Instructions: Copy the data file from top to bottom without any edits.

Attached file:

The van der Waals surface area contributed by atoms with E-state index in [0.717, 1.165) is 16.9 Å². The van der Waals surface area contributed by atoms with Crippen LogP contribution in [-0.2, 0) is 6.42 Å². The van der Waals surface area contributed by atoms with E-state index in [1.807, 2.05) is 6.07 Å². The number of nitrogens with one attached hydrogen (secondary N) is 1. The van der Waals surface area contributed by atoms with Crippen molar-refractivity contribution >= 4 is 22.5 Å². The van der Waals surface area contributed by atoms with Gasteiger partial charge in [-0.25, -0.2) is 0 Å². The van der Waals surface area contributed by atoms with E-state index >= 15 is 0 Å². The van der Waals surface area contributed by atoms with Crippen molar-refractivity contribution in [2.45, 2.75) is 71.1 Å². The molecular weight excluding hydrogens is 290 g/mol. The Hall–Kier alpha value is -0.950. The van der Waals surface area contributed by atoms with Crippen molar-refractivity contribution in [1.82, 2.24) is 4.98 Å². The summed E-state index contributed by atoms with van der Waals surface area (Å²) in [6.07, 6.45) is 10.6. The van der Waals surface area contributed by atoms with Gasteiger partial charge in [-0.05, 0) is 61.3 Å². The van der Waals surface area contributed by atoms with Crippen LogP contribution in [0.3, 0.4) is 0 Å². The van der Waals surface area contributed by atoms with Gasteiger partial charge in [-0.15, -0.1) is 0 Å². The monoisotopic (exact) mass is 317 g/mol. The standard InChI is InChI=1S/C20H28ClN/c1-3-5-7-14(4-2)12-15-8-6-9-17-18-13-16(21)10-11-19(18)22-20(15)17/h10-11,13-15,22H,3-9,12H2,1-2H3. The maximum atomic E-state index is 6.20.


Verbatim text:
The van der Waals surface area contributed by atoms with E-state index in [0.717, 1.165) is 16.9 Å². The van der Waals surface area contributed by atoms with Crippen LogP contribution in [-0.2, 0) is 6.42 Å². The van der Waals surface area contributed by atoms with E-state index in [1.807, 2.05) is 6.07 Å². The number of nitrogens with one attached hydrogen (secondary N) is 1. The van der Waals surface area contributed by atoms with Crippen molar-refractivity contribution >= 4 is 22.5 Å². The van der Waals surface area contributed by atoms with Gasteiger partial charge in [-0.25, -0.2) is 0 Å². The van der Waals surface area contributed by atoms with E-state index >= 15 is 0 Å². The van der Waals surface area contributed by atoms with Crippen molar-refractivity contribution in [2.45, 2.75) is 71.1 Å². The molecular weight excluding hydrogens is 290 g/mol. The Hall–Kier alpha value is -0.950. The van der Waals surface area contributed by atoms with Crippen molar-refractivity contribution in [1.82, 2.24) is 4.98 Å². The summed E-state index contributed by atoms with van der Waals surface area (Å²) in [6.07, 6.45) is 10.6. The van der Waals surface area contributed by atoms with Gasteiger partial charge in [-0.05, 0) is 61.3 Å². The van der Waals surface area contributed by atoms with Crippen LogP contribution in [0.3, 0.4) is 0 Å². The van der Waals surface area contributed by atoms with Gasteiger partial charge in [-0.15, -0.1) is 0 Å². The monoisotopic (exact) mass is 317 g/mol. The standard InChI is InChI=1S/C20H28ClN/c1-3-5-7-14(4-2)12-15-8-6-9-17-18-13-16(21)10-11-19(18)22-20(15)17/h10-11,13-15,22H,3-9,12H2,1-2H3. The maximum atomic E-state index is 6.20.